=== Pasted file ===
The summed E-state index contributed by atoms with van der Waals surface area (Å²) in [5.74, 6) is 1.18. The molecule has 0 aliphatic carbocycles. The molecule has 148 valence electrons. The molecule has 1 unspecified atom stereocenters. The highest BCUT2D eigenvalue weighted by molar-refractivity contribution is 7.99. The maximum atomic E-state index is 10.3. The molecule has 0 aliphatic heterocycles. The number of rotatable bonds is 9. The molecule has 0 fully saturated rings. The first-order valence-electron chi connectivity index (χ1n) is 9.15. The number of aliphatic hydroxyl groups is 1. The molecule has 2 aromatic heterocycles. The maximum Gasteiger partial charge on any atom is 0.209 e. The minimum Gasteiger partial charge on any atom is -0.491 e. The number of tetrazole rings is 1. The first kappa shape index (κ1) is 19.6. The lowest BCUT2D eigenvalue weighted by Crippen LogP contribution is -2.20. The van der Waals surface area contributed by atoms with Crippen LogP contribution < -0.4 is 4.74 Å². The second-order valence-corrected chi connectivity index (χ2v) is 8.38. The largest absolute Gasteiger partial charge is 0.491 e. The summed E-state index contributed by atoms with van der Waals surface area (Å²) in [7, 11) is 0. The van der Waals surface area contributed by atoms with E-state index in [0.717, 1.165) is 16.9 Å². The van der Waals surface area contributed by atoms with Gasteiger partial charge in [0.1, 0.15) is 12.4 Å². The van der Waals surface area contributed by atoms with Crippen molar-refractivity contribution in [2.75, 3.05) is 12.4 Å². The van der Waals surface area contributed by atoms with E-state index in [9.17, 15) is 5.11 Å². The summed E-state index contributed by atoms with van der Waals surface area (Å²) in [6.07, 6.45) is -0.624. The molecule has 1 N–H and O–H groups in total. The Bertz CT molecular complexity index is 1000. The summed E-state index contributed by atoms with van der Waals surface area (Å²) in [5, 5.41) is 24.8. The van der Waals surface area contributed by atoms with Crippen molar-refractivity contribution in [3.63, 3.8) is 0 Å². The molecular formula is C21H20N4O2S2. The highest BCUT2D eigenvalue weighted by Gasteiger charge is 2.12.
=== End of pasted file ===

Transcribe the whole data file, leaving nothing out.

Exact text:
The summed E-state index contributed by atoms with van der Waals surface area (Å²) in [5.74, 6) is 1.18. The molecule has 0 aliphatic carbocycles. The molecule has 148 valence electrons. The molecule has 1 unspecified atom stereocenters. The highest BCUT2D eigenvalue weighted by molar-refractivity contribution is 7.99. The maximum atomic E-state index is 10.3. The molecule has 0 aliphatic heterocycles. The number of rotatable bonds is 9. The molecule has 0 fully saturated rings. The first-order valence-electron chi connectivity index (χ1n) is 9.15. The number of aliphatic hydroxyl groups is 1. The molecule has 2 aromatic heterocycles. The maximum Gasteiger partial charge on any atom is 0.209 e. The minimum Gasteiger partial charge on any atom is -0.491 e. The number of tetrazole rings is 1. The first kappa shape index (κ1) is 19.6. The lowest BCUT2D eigenvalue weighted by Crippen LogP contribution is -2.20. The van der Waals surface area contributed by atoms with Crippen LogP contribution < -0.4 is 4.74 Å². The second-order valence-corrected chi connectivity index (χ2v) is 8.38. The largest absolute Gasteiger partial charge is 0.491 e. The summed E-state index contributed by atoms with van der Waals surface area (Å²) in [7, 11) is 0. The van der Waals surface area contributed by atoms with E-state index in [0.717, 1.165) is 16.9 Å². The van der Waals surface area contributed by atoms with Gasteiger partial charge in [0.1, 0.15) is 12.4 Å². The van der Waals surface area contributed by atoms with Crippen molar-refractivity contribution in [2.75, 3.05) is 12.4 Å². The van der Waals surface area contributed by atoms with E-state index in [9.17, 15) is 5.11 Å². The summed E-state index contributed by atoms with van der Waals surface area (Å²) in [6.07, 6.45) is -0.624. The molecule has 1 N–H and O–H groups in total. The Bertz CT molecular complexity index is 1000. The summed E-state index contributed by atoms with van der Waals surface area (Å²) in [5, 5.41) is 24.8. The van der Waals surface area contributed by atoms with Crippen molar-refractivity contribution in [3.63, 3.8) is 0 Å². The molecular formula is C21H20N4O2S2. The highest BCUT2D eigenvalue weighted by Gasteiger charge is 2.12.